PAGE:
PHIL PONCE: Staying with Japan just for a second, explain in lay terms how the economic troubles in Japan could conceivably hurt an American investor.
GAIL DUDACK: Well, I think we saw in October with the Asian currency crisis how interlinked most stock markets and economies are. And the biggest risk right now to what happened in Asia is to Japan, and, more precisely to the Japanese banking system. The Japanese banking system has really a series of problems, going back to the fact when their economy was doing very well, they over-invested in real estate throughout the world, and that was a source of one problem. They invested in throughout Asia, and they now have some very bad loans in Asia, and they're also very linked to the stock market. Banks in Japan can hold capital in stocks, and their stock market this week is falling. If it falls below 15 percent, that all puts pressure on the banking system in Japan. Clearly, if you have a weak or a crumbling financial system that's bad for the economy, and it could create a credit crunch that could then circle around the world. So it's going to be, I think, a situation that deserves some monitoring going forward.
A bit of investment advice.
PHIL PONCE: Mr. Battipaglia, what kinds of advice are you giving to your clients--to stay where they are, enjoy the ride so to speak?
JOSEPH BATTIPAGLIA: Well, understand how we got here and that we have a reason to be here. Be watchful for the return of at any time of inflationary tendencies. Be watchful for recession in the major industrialized countries, particularly Europe and the United States. I leave Japan out of this. And there are opportunities in the market because it has been very rationale. Companies that don't meet their earnings expectations are taken out and literally shot. There are industrial sectors that have under-performed. There are companies that are in transition. There are still great opportunities in the bull market, so that I see more investment coming, and I also see new investors who have money to invest moving away from fixed income vehicles and money funds to take advantage of what equities, opportunities are presented to them. So as long as the mix of fundamentals does not change, there is an opportunity to get the 11 percent or so per annum performance out of equities that have been the historical norm not just for a five-year period of time but for a sixty-year period of time.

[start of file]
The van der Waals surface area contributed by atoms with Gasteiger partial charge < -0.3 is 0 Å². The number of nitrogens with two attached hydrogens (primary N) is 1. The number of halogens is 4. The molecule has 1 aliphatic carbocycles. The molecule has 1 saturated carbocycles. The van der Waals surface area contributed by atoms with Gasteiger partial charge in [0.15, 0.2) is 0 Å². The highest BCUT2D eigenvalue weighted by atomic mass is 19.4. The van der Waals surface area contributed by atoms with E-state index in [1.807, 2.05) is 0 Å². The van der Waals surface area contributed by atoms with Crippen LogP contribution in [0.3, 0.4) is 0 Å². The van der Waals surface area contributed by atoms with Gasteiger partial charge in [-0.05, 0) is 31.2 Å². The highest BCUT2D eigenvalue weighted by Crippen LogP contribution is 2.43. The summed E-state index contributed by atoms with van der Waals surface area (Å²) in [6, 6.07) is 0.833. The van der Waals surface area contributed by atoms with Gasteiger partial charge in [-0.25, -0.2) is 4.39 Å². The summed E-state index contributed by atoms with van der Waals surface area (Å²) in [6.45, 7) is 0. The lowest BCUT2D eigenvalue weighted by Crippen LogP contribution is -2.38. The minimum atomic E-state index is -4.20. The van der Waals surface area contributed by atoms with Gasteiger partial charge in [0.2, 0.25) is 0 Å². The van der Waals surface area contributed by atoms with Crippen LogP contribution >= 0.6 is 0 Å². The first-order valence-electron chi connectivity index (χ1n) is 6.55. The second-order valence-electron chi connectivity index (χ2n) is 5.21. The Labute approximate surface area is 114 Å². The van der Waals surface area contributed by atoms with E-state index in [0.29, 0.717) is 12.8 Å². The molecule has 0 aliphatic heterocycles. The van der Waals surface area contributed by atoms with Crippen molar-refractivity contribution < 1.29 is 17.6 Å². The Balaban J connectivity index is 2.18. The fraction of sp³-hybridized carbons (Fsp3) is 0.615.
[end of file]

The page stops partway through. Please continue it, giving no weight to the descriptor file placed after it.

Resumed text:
PHIL PONCE: And, Ms. Dudack, what advice are you giving to your clients?
GAIL DUDACK: I think it's very important for people to take a look at what they have in terms of their assets. And I think stocks are 20 percent overvalued, and if the stock market were to have a 20 percent/25 percent correction, would they still feel as comfortable with their asset mix they have today? If they do, fine, because I do think that on the long run the U.S. economy is in very good shape--but I do think that there will be a lot of volatility in the next 12 months.
PHIL PONCE: Well, thank you both very much. That's where we'll have to leave it.